Five months after a string of lawsuits unveiled Flash's complicity in restoring zombie cookies, Adobe Systems has finally promised to do something about it. The operative word is "promised."
At its heart the trick's pretty simple. A website that wanted to maintain tenacious cookies only needed one extra step. In addition to placing a cookie on the user's PC, they also used the good services of Adobe Flash to keep a backup copy of the cookie. That way, if the user deleted a particular site's cookie, the site could rummage around in Flash's storage to see if there was a backup.
Third, Adobe promises that some day you'll be able to control Flash cookies directly from within Windows, Mac OS, and Linux. Called the Flash Player Settings Manager, the new utility's supposed to integrate with the Windows Control Panel sometime in the first half of this year. (Call me skeptical, but it could happen.) In the interim, Flash says it's improved the weird online program that it's always pushed for adjusting Flash cookie settings. I don't see any difference from the old version: It still sports a bizarre, convoluted interface that doesn't look like it's doing anything. If you want to see what Flash cookies are stored on your system, go to that weird online program and click the second icon from the right -- bet you'll be amazed.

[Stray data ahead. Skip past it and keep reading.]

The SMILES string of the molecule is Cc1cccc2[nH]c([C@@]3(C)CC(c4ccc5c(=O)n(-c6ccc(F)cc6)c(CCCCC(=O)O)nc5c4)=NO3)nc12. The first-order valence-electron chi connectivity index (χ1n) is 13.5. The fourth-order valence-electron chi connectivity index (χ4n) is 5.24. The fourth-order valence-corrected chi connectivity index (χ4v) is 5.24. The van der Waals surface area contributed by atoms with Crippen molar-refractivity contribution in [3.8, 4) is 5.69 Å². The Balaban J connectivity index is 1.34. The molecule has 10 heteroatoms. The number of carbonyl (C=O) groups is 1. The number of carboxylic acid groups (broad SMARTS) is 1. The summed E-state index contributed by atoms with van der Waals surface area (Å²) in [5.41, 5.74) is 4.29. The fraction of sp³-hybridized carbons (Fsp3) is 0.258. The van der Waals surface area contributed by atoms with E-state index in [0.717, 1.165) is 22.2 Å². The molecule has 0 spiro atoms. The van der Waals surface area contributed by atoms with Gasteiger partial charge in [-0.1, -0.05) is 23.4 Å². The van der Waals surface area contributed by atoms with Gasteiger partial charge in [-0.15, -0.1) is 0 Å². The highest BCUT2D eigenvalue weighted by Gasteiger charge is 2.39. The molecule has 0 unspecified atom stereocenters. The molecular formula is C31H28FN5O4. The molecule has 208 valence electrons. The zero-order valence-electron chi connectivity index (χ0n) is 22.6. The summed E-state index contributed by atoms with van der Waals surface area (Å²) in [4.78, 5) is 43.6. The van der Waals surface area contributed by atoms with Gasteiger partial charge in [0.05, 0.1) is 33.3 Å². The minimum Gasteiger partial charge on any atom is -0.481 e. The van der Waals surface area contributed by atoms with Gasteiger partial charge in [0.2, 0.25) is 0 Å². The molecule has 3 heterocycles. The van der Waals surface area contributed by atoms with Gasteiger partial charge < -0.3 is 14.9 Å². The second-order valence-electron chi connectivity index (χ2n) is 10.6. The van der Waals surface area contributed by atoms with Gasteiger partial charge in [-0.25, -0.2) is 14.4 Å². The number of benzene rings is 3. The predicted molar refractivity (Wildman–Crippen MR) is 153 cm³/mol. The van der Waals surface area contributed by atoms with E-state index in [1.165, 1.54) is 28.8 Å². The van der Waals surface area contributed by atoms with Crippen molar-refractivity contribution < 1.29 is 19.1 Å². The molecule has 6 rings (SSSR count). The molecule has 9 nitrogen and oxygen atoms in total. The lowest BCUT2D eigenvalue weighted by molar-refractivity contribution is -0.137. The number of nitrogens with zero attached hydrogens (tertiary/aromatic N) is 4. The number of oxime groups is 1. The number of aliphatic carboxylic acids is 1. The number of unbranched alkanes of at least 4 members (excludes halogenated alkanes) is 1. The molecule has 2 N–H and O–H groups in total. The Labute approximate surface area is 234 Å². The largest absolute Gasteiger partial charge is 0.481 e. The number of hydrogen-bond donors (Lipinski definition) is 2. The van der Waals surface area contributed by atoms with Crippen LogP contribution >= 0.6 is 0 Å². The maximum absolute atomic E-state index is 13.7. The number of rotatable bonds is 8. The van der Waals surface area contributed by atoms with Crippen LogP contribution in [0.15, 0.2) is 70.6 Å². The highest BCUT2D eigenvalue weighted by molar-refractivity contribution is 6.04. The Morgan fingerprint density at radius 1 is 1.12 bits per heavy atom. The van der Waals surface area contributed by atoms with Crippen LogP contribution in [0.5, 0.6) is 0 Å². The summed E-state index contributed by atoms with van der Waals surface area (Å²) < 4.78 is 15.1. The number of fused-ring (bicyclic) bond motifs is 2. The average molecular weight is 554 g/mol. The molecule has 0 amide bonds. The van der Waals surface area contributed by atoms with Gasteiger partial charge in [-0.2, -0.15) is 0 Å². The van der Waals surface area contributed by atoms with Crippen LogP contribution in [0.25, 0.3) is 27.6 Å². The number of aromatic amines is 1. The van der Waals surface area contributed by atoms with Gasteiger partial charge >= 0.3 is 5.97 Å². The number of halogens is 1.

I agree with the writer, that ridiculous Flash global settings thing is a convoluted MESS, I never could quite get the hang of it. I use the Everything search engine to clear out unwanted Flash "Zombie" cookies once a week or so.